New Bladeless Wind Device Could Help Homes and Businesses Be Energy Independent
Currently, if you want to take advantage of renewable energy, installing solar panels on your home is your best option.
However, soon there may be a new game in town. The company Aeromine Technologies has developed a rooftop wind device called the Aeromine.
“This is a game-changer adding new value to the fast-growing rooftop power generation market, helping corporations meet their resilience and sustainability goals with an untapped distributed renewable energy source,” Aeromine CEO David Asarnow said, as PV Magazine reported.
The new technology, which was developed with researchers at Sandia National Laboratories and Texas Tech University, differs from conventional wind turbines in a few key ways. First, it’s much smaller than the average wind turbine, which can have blades wider than a football field, Fast Company pointed out. In fact, the 10-foot-by-10-foot device doesn’t have blades at all. This makes it more desirable for rooftops because it’s quieter and does not harm birds.
So how does the Aeromine generate electricity?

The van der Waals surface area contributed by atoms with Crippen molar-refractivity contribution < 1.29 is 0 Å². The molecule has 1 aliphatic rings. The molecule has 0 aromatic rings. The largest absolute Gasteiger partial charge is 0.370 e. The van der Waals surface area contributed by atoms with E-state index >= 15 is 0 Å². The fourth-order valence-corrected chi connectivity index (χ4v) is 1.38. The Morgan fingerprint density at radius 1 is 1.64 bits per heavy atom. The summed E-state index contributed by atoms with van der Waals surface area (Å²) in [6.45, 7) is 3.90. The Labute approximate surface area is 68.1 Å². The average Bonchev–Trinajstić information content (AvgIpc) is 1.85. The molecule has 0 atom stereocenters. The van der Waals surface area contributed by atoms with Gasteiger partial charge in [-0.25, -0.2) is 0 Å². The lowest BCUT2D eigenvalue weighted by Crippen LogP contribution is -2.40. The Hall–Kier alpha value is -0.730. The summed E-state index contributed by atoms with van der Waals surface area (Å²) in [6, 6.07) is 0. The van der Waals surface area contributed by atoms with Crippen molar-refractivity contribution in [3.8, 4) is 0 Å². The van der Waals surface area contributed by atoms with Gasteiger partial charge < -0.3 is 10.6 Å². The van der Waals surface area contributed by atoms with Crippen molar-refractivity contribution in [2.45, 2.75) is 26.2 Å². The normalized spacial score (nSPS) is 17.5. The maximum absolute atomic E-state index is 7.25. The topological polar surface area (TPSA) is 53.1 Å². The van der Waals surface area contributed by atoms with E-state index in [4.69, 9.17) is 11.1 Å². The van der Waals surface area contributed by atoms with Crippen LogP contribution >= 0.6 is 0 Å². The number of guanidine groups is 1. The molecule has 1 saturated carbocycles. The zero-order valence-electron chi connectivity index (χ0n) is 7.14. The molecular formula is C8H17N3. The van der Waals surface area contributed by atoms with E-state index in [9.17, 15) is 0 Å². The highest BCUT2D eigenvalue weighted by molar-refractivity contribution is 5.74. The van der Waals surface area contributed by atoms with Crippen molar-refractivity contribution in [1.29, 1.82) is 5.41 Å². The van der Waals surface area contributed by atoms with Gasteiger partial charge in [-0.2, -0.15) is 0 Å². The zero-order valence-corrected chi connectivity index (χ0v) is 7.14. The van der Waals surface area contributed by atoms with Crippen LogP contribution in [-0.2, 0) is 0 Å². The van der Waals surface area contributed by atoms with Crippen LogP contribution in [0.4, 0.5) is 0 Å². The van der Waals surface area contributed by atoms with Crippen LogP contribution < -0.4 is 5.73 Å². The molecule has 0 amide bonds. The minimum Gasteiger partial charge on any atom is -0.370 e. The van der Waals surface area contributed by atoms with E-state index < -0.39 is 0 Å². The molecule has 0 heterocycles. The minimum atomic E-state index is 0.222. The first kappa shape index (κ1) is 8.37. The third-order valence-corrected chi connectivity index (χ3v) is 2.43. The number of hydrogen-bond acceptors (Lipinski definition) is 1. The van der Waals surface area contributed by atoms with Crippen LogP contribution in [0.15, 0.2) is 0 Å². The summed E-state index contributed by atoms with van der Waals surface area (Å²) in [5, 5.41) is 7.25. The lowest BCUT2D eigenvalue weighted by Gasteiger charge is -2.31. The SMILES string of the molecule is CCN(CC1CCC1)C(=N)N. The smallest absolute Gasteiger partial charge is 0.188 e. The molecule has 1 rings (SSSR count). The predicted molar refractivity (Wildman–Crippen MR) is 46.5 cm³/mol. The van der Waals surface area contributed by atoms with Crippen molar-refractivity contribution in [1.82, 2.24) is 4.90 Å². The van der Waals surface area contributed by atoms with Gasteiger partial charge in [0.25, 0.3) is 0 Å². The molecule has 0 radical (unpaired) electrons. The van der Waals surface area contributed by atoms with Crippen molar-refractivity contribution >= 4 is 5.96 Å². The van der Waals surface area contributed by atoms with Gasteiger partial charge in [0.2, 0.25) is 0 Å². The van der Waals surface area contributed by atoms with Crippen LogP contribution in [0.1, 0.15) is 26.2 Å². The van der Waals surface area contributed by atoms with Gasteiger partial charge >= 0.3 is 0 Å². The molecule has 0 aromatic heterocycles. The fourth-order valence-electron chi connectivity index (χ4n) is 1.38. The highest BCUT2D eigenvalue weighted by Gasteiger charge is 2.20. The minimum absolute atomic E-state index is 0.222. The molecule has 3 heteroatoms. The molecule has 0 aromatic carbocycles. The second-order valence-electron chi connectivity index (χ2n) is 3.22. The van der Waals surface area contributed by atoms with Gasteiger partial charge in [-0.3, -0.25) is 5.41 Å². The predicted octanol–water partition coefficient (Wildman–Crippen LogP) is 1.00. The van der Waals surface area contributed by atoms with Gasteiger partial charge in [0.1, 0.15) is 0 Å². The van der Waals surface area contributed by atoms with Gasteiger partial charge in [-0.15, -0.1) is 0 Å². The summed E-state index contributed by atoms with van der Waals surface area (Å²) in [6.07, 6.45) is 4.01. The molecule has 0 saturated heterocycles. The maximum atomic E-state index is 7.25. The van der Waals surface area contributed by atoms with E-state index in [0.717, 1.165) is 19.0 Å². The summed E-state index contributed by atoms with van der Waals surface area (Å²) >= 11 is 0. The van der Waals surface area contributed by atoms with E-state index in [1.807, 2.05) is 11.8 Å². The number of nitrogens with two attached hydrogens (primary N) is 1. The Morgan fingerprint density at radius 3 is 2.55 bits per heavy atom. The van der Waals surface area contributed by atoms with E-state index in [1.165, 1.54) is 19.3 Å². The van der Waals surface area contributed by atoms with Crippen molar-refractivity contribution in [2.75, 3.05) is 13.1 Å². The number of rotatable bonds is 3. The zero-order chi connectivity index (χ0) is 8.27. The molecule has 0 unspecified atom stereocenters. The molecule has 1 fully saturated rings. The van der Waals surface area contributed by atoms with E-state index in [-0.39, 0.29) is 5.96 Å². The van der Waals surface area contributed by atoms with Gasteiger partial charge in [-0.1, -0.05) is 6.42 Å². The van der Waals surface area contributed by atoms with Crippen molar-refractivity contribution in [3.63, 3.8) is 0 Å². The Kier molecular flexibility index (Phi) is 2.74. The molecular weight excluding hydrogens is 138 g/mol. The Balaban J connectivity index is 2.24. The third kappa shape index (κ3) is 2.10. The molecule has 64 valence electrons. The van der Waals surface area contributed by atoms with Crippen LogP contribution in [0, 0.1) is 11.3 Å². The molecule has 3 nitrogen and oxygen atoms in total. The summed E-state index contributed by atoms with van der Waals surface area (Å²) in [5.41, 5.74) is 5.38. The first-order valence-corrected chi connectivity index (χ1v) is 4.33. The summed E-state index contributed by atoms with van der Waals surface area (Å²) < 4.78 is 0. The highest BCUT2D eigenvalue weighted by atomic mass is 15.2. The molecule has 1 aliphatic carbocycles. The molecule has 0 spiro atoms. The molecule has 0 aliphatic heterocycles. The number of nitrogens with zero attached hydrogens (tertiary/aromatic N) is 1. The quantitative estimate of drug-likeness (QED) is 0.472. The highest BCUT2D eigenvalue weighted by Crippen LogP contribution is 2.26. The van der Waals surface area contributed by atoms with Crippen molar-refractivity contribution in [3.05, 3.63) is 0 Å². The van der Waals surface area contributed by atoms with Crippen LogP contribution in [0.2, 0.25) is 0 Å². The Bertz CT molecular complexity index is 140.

“Aeromine’s patented aerodynamic design captures and amplifies building airflow in wind speeds as low as 5 m.p.h., similar to the airfoils on a race car,” the company’s website explains.
Asarnow told Fast Company that the devices were intended to work with the flat roof of the building they’re installed on to direct the wind to the airfoils.
“As the wind hits those airfoils, it creates a negative pressure that sucks the wind that’s hitting the building through an internal propeller on the bottom of the unit, which creates the energy production which connects directly to the building,” he continued.
The company claims that the new devices can actually outperform rooftop solar panels, generating 50 percent more energy than a solar installation of the same price while only requiring 10 percent of the space, New Atlas reported. The outlet further said that independent testing had verified that the devices work.
Because the devices are designed to be installed on the edge of the roof, they can also work with solar panels laid along the rest of the roof space.
“I like to think of this as kind of disruptive and complementary to the solar business,” Asarnow told Fast Company. “Our production can be stronger. At the same time, when you pair the two, you really have a path for on-site energy independence.”
The devices are intended for flat-roof spaces like warehouses, office buildings, apartments and big-box stores, according to the website. Currently, the BASF Corporation is trialing them at a Wyandotte, Michigan, manufacturing plant, according to PV Magazine. The company hopes they will be on the market by late 2023, Fast Company said.